The Duke of Buccleuch
said, the noble Marquess who had just sat down had addressed their Lordships at some length, and had found great fault with her Majesty's Government, because they had not adopted immediate measures with regard to the sanatory condition of the people; and the noble Marquess had afforded as a reason for so finding fault that the bill he had introduced, and which passed their Lordships' House, and was sent down to the House of Commons, bad not been since taken up by the Government. Now he 225 begged to observe that bill had been drawn up at a time when the report of the Poor-law Commissioners, to which the noble Marquess had alluded, was not made. In 1841, however, before that report had been made and was upon their Lordships' Table, a bill had been introduced for the improvement and drainage of the town of Leeds. Into that measure the leading clauses of the noble Marquess's bill had been incorporated, and such was the difficulty arising in the way of bringing that bill into operation, that it was now a dead letter, because it had been found impracticable to act upon it. With regard to the delays in the appointment of the commission referred to, he (the Duke of Buccleuch) believed the commission was dated the 9th of May, 1843, and he could state, that as soon as possible afterwards the commissioners therein named met together—many of them were men of science, and others were actively engaged in other pursuits, and it was necessary for them to make arrangements with reference to their own occupations. The commissioners, however, met on the 1st of June, and continued to sit three days a week until the end of July, when they separated for the necessary relaxation, and with a view to attend to important matters of their own. But during the recess, at a time when relaxation was much more necessary, they again engaged in their duties under the commission, and were called upon to enter on inquiries, some of them of a most disagreeable character. They had visited during the recess fifty-one towns. The noble Marquess thought the report already before Parliament contained ample information for immediate legislation. No person who read that report could doubt that there were dreadful particulars of misery and wretchedness laid before the public; nobody could doubt that the state of many parts of the metropolis, and of many towns in the kingdom, was miserable and disgraceful; still less could it be doubted, that disease was great and prevalent. There was no one possessing the feelings of common humanity but would say, "Ought we not to adopt measures to remedy this?" Every person would say that; but it was one thing to say that a remedy ought to be provided, and another to say how that remedy ought to be carried into effect. He had felt the difficulty increased since he had been upon the commission. He had found it extremely difficult to make up his mind as to the proper mode of curing the evils pointed out. It was said by some, 226 that the first remedy was to be effected by proper drainage, but was this to be done for nothing; were the commissioners to begin without first inquiring into the nature and character of the drainage, and the consequent expense? Take the case of the metropolis itself. The noble Marquess did not know the evidence laid before the commissioners by men of science and experience, and he could have no idea of the extreme difficulty which arose in the matter in consequence of existing acts of Parliament. The same difficulty had presented itself with reference to another point intimately connected with the health of towns—he alluded to the good and sufficient supply of water to the poorer classes. This had been found to be a most difficult and intricate matter; vast interests were concerned, large companies had been established, and the difficulty was to ascertain how a good and sufficient supply of water could be obtained, and the companies adequately recompensed. He, however, had no doubt that it might be possible so to arrange that a good and sufficient supply of water could be obtained for the poorer classes, without any loss to the existing companies. Such was one of the many results at which the commissioners were gradually arriving. With all the information contained in the Sanatory Report, there was not sufficient evidence on which he, on his responsibility, could come down and recommend to Parliament any measure for its consideration. Why, if the very bill which the noble Marquess had himself brought forward was carried into effect the amount of surveyors' fees alone would be 80,000l. In London, in particular those fees would be exceedingly heavy. Now, the difficulty in framing any bill was to provide the manner in which such charges were to be met. Take Leeds for instance, and the drainage and supply of water must not only be provided for, but also how, in what manner, and upon whom, the cost and charges were to be levied. These were serious considerations; and, though a bill had been passed with these objects for that town, it remained, he repeated, almost a dead letter, because it was found impossible to carry its clauses into operation. He could only say, with regard to the existing commission, that the greatest attention had been paid; no time had been lost; there were upon it not only men of science, but others closely occupied ill pursuits of their own; but that all had, with great cheerfulness and earnestness, 227 entered upon the duties imposed on them—none seeking for delay, but, on the contrary, all anxious to push the matter forward. They had everywhere been received with the greatest favour by the working classes, who hailed them as persons likely to bring benefit and comfort to them; there had been everywhere a total absence of party feeling, and from all municipal bodies with whom they had to communicate they had received every assistance; and much information had been acquired that was not contained in the Sanatory Report. He had no doubt, that in a short time it would be in the power of the commissioners to lay the information brought before them, and upon it to suggest, he hoped, a sound legislative measure. When that might happen he could not at present pledge himself. There were many reports which had not yet been presented; important information bad been received from towns on the continent as to their manner of supplying water and carrying these matters into effect. Valuable information had also been received from America on the same subject. Whenever, on all this mass of information, a legislative measure might be introduced, he hoped it would be productive of; all the good their Lordships could wish.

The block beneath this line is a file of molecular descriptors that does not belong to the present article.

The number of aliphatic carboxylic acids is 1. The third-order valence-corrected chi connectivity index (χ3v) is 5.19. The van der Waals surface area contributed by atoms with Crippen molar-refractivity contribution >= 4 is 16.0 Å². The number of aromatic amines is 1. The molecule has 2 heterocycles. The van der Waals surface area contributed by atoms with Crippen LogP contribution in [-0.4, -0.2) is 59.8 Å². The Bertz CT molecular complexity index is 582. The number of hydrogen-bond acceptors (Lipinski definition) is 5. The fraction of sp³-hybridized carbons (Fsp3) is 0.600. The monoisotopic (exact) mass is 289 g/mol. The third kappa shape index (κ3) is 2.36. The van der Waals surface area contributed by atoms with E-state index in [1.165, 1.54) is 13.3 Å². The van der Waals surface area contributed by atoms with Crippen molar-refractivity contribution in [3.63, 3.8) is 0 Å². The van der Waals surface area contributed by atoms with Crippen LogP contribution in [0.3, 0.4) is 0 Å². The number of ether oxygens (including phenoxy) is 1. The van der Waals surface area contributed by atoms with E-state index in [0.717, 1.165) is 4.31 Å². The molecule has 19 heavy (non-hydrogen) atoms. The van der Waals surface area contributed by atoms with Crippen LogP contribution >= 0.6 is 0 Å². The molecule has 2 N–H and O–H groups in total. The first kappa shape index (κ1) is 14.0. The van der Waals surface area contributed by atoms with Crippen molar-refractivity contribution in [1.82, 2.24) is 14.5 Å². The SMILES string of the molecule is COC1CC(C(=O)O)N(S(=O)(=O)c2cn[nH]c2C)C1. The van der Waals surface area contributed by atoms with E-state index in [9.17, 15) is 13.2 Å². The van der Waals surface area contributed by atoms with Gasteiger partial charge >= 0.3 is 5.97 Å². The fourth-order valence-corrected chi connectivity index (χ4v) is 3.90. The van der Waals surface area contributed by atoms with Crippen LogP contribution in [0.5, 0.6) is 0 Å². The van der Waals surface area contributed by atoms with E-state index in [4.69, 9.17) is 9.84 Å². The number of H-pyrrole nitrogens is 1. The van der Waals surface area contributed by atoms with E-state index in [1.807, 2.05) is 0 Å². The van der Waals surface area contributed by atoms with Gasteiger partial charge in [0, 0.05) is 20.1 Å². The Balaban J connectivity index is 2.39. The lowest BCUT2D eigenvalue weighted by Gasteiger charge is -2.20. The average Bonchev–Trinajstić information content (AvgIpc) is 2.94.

The Marquess of Normanby
said, that with all respect for the noble Duke, he must say, that a more unsatisfactory explanation had never been made in their Lordships' House. The noble Duke had admitted all he (the Marquess of Normanby) had alleged—viz, that the Government had taken no steps in the matter from the presentation of the sanatory report in 1842 until the appointment of the commission on the 9th of May, 1843. The noble Duke had not given the slightest excuse for the delay of the twelve months which had been allowed to elapse. The noble Duke said, that the provisions of his Bill had been tried in Leeds, and had failed. He would not contradict the noble Duke; but information had just reached him from Leeds, that the corporation of that town, were at the present moment putting the Bill into operation, and that they were satisfied with the provisions.
The Duke of Buccleuch
Observed, that the noble Marquess's Bill of 1842 had passed that House and been sent to the other House of Parliament, where it was referred to a select committee, in whose 228 hands it had remained during the whole of that session. The noble Marquess could not charge the Government with doing nothing, because the Bill never came out of the hands of the select committee.
The Marquess of Normanby
repeated, that as the measure of 1842 had failed, the Government were answerable for having taken no steps from the close of session 1842 until May, 1843.
The Duke of Buccleuch
said, the noble Marquess ought to know that measures of that description required great consideration.
§ Earl Fitzwilliam
remarked, that it was not quite so easy to legislate effectually upon the matter as some people seemed to imagine. He thought his noble Friend opposite (Duke of Buccleuch) was mistaken in supposing that the corporation of Leeds had found their Bill impracticable, for he was inclined to believe they were now acting upon it, because he had been told by a very ingenious person, that the plan had been carried into effect, and the result had been to drive the evils sought to be remedied from one part of the town to another. The corporation had not been supine with reference to its Act of Parliament; but they had found, on the experience of physicians of eminence, of chymists, and of men of science, it was much easier to find an evil than to discover a remedy for it.
§ The subject was then dropped.
§ House adjourned.